Djibril Diop Mambéty

22 September 2019

The Little Girl Who Sold the Sun follows Sili, a girl traversing Dakar’s many obstacles with her crutches. After starting to work as a newspaper vendor, she quickly runs afoul of territorial boys who see her as a competitor. Djibril Diop Mambéty’s final film is handled with gentle lightness and grace, providing incontrovertible evidence of his place not only as a master of African cinema, but as a pivotal figure in the history of cinema. — Herb Shellenberger

21 September 2018

Linguère Ramatou returns to Colobane, a once charming village now devastated by poverty, with fabulous wealth and a promise to save her people. But tied to this promise is a deadly bargain: the lover who had betrayed a 16-year- old, pregnant Linguère, must be executed. The villagers—over time and through the hardship of daily survival—had long forgotten the incident, and they are at once confused, horrified and outraged. But soon cowardice sets in, shrouded in silence. While appearing to maintain a good moral conscience, the villagers are unable to resist the dazzling array of consumer goods that Linguère has now placed within their reach. On credit, they begin to purchase furniture and appliances—even those meant for houses without electricity!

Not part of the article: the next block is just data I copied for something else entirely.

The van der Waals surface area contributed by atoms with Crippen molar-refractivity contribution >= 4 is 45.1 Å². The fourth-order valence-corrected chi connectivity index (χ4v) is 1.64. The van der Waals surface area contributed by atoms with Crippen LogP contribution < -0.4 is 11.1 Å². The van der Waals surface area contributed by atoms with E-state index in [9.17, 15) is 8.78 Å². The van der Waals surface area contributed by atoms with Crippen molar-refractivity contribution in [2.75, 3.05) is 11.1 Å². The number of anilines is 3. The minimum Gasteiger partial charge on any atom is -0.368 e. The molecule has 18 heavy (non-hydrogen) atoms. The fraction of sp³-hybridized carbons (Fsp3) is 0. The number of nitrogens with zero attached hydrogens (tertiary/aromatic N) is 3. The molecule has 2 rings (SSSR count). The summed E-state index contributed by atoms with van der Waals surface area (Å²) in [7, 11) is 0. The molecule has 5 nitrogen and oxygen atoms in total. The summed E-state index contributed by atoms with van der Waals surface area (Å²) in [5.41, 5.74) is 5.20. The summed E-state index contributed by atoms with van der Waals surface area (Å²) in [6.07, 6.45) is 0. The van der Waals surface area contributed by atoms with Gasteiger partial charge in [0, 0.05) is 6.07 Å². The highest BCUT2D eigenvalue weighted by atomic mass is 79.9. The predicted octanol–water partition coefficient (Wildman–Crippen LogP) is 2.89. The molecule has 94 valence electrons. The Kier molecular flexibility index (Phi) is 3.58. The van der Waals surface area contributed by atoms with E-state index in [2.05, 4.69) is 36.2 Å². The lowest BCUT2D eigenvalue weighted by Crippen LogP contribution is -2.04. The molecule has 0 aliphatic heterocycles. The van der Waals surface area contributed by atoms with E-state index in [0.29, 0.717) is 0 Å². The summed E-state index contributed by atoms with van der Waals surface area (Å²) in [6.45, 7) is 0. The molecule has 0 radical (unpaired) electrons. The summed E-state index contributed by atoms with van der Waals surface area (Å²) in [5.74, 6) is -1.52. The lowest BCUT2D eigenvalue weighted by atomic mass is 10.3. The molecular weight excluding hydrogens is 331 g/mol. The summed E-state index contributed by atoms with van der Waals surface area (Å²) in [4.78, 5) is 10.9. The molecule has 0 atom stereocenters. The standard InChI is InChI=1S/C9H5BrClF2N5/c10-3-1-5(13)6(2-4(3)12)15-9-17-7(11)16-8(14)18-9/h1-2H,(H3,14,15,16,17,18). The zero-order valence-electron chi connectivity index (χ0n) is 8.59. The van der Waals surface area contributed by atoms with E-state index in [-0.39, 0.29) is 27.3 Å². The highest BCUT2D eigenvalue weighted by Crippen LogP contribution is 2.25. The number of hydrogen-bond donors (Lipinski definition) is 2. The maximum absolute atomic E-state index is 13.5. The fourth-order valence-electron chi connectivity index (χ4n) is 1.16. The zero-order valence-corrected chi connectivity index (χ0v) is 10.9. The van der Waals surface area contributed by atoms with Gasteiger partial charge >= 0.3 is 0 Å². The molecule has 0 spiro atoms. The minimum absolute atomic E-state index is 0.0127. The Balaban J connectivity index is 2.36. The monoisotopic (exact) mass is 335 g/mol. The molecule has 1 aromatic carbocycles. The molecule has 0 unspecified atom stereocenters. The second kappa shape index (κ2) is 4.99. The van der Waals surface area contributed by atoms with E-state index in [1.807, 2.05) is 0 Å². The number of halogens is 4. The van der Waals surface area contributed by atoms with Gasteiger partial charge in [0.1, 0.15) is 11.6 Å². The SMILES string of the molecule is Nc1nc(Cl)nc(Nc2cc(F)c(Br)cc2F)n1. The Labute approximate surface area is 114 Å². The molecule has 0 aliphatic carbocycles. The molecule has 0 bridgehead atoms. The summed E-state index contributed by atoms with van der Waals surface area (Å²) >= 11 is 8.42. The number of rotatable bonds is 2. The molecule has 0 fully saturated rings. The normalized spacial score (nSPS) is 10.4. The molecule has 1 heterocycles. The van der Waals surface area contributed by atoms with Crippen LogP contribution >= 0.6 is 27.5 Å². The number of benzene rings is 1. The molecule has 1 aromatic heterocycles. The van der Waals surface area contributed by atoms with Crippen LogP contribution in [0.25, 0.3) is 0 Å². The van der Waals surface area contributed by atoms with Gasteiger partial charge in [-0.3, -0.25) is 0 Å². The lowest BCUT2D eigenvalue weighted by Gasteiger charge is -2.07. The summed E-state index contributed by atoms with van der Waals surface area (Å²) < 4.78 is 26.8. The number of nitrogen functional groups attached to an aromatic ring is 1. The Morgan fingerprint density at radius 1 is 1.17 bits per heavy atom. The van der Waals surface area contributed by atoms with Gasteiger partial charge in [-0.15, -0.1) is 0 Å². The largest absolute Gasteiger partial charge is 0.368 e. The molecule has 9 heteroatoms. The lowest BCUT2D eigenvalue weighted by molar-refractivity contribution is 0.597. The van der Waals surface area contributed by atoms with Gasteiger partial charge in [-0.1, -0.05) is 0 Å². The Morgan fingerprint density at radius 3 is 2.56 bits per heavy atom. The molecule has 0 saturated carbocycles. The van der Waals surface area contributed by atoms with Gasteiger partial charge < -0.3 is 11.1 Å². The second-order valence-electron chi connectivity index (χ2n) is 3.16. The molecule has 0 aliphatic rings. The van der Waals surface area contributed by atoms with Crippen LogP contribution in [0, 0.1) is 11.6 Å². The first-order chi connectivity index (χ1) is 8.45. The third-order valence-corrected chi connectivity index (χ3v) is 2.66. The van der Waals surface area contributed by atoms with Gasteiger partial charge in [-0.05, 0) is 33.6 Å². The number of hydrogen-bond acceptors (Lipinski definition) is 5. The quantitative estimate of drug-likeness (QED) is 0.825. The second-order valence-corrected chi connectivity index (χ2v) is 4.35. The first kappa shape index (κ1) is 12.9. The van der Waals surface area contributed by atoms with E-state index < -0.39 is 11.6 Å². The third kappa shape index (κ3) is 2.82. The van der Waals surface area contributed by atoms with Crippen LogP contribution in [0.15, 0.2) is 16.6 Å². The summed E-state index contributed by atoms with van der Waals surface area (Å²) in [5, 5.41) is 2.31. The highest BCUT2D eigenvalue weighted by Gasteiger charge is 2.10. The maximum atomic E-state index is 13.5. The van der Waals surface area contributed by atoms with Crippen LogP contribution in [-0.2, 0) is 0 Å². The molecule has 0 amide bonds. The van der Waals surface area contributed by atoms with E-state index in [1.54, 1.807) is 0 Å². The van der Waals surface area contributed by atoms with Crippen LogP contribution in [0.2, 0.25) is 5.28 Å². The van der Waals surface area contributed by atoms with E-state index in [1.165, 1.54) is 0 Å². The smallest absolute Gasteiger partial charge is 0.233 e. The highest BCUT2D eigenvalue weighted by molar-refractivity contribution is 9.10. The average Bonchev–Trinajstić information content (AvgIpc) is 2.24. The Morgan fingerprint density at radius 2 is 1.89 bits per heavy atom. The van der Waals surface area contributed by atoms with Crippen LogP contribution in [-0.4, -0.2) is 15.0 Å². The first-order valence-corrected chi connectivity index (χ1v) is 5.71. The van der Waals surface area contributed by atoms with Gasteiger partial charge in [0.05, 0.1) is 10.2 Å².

Completed just a few years before the filmmaker’s passing, Hyenas is a cautionary tale packed with humorous, compassionate yet explosive scenes. Mambéty forges his narrative with humour and paints characters, spaces, dialogues and gestures with breath-taking images in sumptuous colours. He skilfully and playfully sways us back and forth in time, with slots of 19th century pomp followed by 20th century appliances. Desire, materialism and various modern day artefacts come to test the old values of individual dignity and group solidarity, stressing the enduring, almost mythic status of the conflict between avarice and respectability. Hyenas is nothing short of poetry in motion.

Introduced by artist and researcher Layla Gaye

Run Time

113 mins
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